You’ve heard the president and vice president say it over and over in various ways: There was a connection between the events of Sept. 11, 2001, and Iraq. Let’s take this seriously and consider some of the links between the two.
Numbers and Comparisons
While Americans are planning to remember 9/11 with four vast towers and a huge, extremely costly memorial sunk into Manhattan’s Ground Zero, Baghdadis have been thinking a bit more practically. They are putting scarce funds into constructing two new branch morgues (with refrigeration units) in the capital for what’s now most plentiful in their country: dead bodies. They plan to raise the city’s morgue capacity to 250 bodies a day. If fully used, that would be about 7,500 bodies a month. Think of it as a hedge against ever more probable futures.
While the various New York memorial constructions can’t get off (or into) the ground, due to disputes and cost estimate overruns, what could be thought of as the real American memorial to Ground Zero is going up in the very heart of Baghdad; and unlike the prospective structures in Manhattan or seemingly just about any other construction project in Iraq, it’s on schedule. According to Paul McGeough, the $787 million “embassy,” a 21-building, heavily fortified complex (not reliant on the capital’s hopeless electricity or water systems) will pack significant bang for the bucks its own built-in surface-to-air missile emplacements as well as Starbucks and Krispy Kreme outlets, a beauty parlor, a swimming pool, and a sports center. As essentially a “suburb of Washington,” with a predicted modest staff of 3,500, it is a project that says, with all the hubris the Bush administration can muster: We’re not leaving. Never.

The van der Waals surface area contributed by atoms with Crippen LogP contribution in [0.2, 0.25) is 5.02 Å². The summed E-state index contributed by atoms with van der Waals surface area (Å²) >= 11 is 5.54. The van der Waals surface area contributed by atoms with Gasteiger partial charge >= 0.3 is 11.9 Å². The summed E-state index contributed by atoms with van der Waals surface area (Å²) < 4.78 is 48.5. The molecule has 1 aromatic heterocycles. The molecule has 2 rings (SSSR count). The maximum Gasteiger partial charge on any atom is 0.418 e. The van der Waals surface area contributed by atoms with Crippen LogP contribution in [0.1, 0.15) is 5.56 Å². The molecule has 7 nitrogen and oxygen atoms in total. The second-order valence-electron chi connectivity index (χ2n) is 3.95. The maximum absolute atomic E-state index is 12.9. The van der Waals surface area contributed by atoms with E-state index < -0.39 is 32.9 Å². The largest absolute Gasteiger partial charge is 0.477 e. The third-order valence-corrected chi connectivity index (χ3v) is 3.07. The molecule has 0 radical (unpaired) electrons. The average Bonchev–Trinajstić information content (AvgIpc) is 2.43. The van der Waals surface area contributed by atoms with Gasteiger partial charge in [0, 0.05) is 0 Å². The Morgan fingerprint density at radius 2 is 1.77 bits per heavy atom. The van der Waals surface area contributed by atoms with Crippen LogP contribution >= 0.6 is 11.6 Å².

The Iraqi Condition
Along with civil war, the ethnic cleansing of neighborhoods, the still-strengthening insurgency, and the security situation from hell, Iraqis are also experiencing soaring inflation, possibly reaching 70 percent this year (which would more than double last year’s 32 percent rise); stagnant salaries (where they even exist); an “inert” banking system; gas and electricity prices up in a year by 270 percent; massive corruption (“An audit sponsored by the United Nations last week found hundreds of millions of dollars of Iraq’s oil revenue had been wrongly tallied last year or had gone missing altogether”); lack of adequate electricity or potable water supplies; tenaciously high unemployment, ranging depending upon the estimate from 15-50/60 percent (the recent Pentagon report to Congress offers Iraqi government figures of 18 percent unemployment and 34 percent underemployment); acute shortages of gasoline, kerosene, and cooking gas in the country with the planet’s third largest oil reserves, forcing the Iraqi government to devote $800 million in scarce funds to importing refined oil products from neighboring countries and making endless gas lines and overnight waits the essence of normal life (“Filling up now requires several days’ pay, monastic patience or both ”); an oil industry, already ragged at the time of the invasion, which has since gone steadily downhill (its three main oil refineries are now functioning at half-capacity and processing only half the number of barrels of oil as before the invasion, while the biggest refinery in Baiji sometimes operates at as little as 7.5 percent of capacity); government gas subsidies severely cut (at the urging of the International Monetary Fund); malnutrition on the rise and, according to that Pentagon report to Congress, 25.9 percent of Iraqi children are stunted in their growth.